EA and portfolio management have common purpose to enforce business and IT governance, although it’s not their only purpose. So are they the same or different, or do they have same approach, methodology, practices or skills?
1. EA Designs Governance Model; PPM Realize Governance Mechanism
A governance model designed by EA illustrates the governance processes that are used to govern specific activities and establish decision rights, whereas project portfolio management (PPM) is essential to successful corporate governance via implementing governance mechanism. Embodied in a Portfolio Management Office, PPM provides comprehensive fusing of a firm's strategic capabilities, tightly coupled to implement and oversee governance. An integrated and concentrated governance approach is based on operational portfolio framework which supports six programs - IT strategic planning, enterprise architecture, capital programming, assets management, risk management and projects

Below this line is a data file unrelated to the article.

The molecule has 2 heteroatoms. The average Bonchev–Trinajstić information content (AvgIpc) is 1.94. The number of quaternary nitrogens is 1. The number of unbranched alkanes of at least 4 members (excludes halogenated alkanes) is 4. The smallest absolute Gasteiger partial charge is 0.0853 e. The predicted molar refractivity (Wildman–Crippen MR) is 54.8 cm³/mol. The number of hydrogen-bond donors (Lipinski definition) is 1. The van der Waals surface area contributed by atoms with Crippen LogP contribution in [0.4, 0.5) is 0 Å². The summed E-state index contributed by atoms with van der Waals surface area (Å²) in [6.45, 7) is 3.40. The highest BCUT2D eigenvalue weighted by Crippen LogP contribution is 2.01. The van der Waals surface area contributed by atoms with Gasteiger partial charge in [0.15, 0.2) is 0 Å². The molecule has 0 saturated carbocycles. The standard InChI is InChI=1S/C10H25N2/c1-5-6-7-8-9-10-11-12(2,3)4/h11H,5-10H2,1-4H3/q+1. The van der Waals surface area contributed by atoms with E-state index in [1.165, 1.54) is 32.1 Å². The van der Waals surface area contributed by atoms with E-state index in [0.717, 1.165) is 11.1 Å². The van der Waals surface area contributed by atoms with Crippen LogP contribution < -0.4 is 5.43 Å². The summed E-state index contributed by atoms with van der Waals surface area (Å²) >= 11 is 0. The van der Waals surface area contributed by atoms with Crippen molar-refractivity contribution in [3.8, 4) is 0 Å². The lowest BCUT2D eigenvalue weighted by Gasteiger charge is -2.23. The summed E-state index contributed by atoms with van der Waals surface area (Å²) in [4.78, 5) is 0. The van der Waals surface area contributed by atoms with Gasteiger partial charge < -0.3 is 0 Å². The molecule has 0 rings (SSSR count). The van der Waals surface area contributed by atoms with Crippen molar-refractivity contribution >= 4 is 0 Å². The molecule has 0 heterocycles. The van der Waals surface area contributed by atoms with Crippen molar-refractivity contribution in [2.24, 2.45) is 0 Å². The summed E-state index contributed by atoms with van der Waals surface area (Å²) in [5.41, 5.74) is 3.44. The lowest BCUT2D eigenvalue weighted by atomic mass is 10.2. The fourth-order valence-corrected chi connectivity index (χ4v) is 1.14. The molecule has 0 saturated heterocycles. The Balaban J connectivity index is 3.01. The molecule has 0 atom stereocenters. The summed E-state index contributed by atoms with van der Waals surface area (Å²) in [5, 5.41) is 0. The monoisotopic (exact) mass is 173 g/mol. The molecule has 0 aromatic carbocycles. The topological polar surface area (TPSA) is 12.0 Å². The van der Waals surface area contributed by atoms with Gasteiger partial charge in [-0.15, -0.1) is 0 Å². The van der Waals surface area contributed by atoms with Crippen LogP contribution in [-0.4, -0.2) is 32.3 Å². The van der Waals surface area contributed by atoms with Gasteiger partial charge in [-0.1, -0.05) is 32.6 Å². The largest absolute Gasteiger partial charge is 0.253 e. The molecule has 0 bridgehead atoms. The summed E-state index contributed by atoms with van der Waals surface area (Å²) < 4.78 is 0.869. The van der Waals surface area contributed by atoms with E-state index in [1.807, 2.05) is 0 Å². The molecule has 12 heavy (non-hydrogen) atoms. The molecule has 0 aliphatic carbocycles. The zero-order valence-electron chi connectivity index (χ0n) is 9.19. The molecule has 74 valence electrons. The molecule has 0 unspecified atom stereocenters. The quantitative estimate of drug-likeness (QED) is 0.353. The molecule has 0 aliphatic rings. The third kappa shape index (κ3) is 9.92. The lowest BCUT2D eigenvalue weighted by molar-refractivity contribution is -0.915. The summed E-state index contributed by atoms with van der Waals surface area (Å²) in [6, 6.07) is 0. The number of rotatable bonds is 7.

- The strategic planning should start with a clear picture of its own enterprise application landscape at a minimum and preferably an understanding of its own IT capabilities and practices maturity relative to its industry.
- The enterprise architecture provides a framework in which sound strategic planning can happen grounded in present state realities so a full accounting of the perceived risks and rewards can avail itself to the decision-making process.
- Asset management coupled with project management provides rigor to hedge against misallocating resources relative to operational imperatives and to ensure the asset base is grown soundly and efficiently.
- The capital program management provides structure coupled with financial planning towards preventing sprawl, ensuring strategy alignment is assured through financial alignment and towards leveraging existing investments as much as possible.
- The risk management function permeates
all functions and should not be a separate function at all but rather
taken as guidelines of business best-practices executed in this larger